Skip to main content

Police and Law Enforcement: Recruitment

Volume 639: debated on Monday 16 April 2018

13. What steps she is taking to recruit a broad range of people to the police and law enforcement agencies with the skills required to tackle modern crime. (904751)

17. What steps she is taking to recruit a broad range of people to the police and law enforcement agencies with the skills required to tackle modern crime. (904756)

As crime and society change, so must the police. That was why we established the College of Policing to raise standards and the quality of training, and why we funded innovative schemes such as Direct Entry and Police Now, which are bringing in fresh skills and talent.

Will my right hon. Friend outline the specific measures that are being taken to recruit cyber and technical experts to crack down on the vile crimes taking place on the dark web?

I thank my hon. Friend for raising that fundamental point, because more and more of our constituents are vulnerable to crime online—crime enabled by the internet—and it is absolutely vital that our police forces have the right skills to tackle crime. That is why, as part of our £1.9 billion cyber programme, we are investing in awareness programmes such as CyberFirst and creating the cyber digital career pathways project to ensure that officers have the skills that they need to face modern crime.

Following the publication of the Government’s race disparity audit, what steps is my right hon. Friend taking to build on the work that has already been done to make sure that our police reflect the society that we all live in?

The Home Secretary and I attach great importance to this because we have policing by consent, and it is incredibly important that our police forces represent better the communities that they serve. They are more representative than ever, but are nowhere near where they need to be, and that is why the college, the police chiefs and the superintendents are working together to develop a national diversity strategy, which is being presented to chiefs this week. We attach huge importance to the strategy’s implementation so that our police forces can become increasingly representative of the communities they serve.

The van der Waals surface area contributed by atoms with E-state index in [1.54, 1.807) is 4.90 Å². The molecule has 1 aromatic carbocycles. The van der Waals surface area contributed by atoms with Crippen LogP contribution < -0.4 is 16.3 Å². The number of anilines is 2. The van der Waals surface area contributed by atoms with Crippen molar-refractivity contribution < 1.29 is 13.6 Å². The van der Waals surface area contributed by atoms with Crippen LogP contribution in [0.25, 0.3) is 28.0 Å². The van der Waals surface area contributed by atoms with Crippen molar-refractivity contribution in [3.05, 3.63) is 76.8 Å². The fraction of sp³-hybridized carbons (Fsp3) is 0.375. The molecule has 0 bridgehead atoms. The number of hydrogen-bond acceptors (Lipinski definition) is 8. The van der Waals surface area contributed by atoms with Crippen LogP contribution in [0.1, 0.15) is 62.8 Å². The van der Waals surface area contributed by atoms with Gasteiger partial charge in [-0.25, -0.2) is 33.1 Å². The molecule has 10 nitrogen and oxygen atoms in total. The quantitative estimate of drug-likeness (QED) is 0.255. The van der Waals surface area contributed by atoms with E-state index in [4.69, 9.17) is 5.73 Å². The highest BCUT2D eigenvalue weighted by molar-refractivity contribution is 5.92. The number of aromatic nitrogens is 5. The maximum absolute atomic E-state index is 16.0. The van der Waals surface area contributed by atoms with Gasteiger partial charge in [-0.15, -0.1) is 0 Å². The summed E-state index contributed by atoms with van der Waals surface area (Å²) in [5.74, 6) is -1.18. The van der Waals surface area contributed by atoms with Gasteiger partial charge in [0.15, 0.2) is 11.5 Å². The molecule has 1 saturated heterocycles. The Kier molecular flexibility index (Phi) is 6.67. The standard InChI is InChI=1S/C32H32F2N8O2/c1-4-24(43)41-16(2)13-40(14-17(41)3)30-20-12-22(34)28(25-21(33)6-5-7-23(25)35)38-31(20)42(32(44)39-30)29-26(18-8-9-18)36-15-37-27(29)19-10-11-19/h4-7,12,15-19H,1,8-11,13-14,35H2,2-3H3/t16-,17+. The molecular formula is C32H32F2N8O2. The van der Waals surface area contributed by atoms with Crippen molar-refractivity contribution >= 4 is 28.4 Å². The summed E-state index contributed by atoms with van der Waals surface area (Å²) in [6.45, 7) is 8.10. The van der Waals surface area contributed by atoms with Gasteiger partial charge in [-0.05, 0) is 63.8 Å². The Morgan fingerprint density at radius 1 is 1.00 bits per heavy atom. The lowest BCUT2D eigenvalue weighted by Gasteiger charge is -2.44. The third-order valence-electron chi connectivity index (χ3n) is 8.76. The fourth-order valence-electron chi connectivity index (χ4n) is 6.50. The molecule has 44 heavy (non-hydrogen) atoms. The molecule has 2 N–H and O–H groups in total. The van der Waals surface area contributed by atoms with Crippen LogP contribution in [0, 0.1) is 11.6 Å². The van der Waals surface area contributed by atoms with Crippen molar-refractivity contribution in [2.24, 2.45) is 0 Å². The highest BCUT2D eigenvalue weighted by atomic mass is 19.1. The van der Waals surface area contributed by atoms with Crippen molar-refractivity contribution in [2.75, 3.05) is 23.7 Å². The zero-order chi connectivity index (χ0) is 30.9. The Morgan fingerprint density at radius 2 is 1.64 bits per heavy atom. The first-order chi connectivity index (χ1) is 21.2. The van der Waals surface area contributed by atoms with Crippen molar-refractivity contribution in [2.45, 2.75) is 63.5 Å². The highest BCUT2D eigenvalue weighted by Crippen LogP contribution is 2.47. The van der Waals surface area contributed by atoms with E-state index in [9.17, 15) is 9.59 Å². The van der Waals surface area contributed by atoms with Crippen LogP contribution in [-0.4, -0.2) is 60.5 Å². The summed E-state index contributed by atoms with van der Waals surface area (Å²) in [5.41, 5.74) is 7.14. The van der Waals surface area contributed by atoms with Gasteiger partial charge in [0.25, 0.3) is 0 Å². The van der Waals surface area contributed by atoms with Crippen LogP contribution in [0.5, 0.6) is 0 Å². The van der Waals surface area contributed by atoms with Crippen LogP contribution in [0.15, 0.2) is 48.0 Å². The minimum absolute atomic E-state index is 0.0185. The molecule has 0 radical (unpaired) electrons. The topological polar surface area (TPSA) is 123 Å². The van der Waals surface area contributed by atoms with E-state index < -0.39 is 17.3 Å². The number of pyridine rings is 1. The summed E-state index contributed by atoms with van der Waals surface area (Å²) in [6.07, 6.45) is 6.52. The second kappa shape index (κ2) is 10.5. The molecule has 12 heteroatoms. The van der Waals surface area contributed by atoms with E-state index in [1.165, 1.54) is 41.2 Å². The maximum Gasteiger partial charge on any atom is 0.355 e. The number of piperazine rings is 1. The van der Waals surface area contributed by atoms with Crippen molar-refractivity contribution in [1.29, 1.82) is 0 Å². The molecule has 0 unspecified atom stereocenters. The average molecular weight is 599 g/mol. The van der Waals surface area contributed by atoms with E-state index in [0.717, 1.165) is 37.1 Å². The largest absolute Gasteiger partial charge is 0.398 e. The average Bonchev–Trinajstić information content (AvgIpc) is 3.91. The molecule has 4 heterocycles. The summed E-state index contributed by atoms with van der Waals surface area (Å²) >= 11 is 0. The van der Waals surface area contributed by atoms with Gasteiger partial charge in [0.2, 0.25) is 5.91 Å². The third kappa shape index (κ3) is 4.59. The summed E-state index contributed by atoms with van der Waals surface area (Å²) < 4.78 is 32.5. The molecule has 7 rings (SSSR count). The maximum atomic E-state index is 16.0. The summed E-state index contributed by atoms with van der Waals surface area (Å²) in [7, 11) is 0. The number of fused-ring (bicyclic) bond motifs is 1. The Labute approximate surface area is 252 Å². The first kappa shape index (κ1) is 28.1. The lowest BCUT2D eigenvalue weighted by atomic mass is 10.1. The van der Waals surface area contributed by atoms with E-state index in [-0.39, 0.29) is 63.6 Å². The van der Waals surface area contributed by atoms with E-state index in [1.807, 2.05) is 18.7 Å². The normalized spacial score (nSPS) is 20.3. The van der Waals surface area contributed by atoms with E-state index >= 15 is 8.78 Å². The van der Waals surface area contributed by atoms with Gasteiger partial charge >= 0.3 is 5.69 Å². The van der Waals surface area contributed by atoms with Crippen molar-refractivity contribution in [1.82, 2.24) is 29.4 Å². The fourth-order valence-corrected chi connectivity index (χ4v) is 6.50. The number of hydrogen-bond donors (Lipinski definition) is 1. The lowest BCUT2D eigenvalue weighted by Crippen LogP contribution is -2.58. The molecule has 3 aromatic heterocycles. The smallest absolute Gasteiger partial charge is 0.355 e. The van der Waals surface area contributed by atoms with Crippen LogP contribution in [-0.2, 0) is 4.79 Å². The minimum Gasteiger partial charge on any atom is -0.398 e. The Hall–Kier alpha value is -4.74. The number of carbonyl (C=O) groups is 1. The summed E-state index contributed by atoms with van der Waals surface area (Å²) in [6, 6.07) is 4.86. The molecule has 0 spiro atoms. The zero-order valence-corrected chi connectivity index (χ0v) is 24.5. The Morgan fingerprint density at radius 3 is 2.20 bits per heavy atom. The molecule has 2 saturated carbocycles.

Will we be members of Europol next April, or will we have to recruit to fill the skills that will be lost without our membership?

We have said clearly that we want to preserve the capabilities that we have worked hard over many years to develop with our European partners. That is why we have proposed a comprehensive new security treaty, in the mutual interests of our European partners, who recognise—this relates to the right hon. Gentleman’s point about Europol, and I think we are its second biggest contributor—that our continued active presence in that agency, along with the other tools that we have developed over many years, are absolutely critical to our security going forward.

The Minister of State, Ministry of Justice, recently said that the police need to be better trained to tackle and prosecute upskirting, but police and crime commissioners have argued that a change in the law is needed. Does the right hon. Gentleman agree with the Justice Minister or with police and crime commissioners?

I think that the Under-Secretary of State for the Home Department, my hon. Friend the Member for Louth and Horncastle (Victoria Atkins) colleague, who is responsible for crime and safeguarding, has agreed to meet the hon. Lady to discuss this important point further.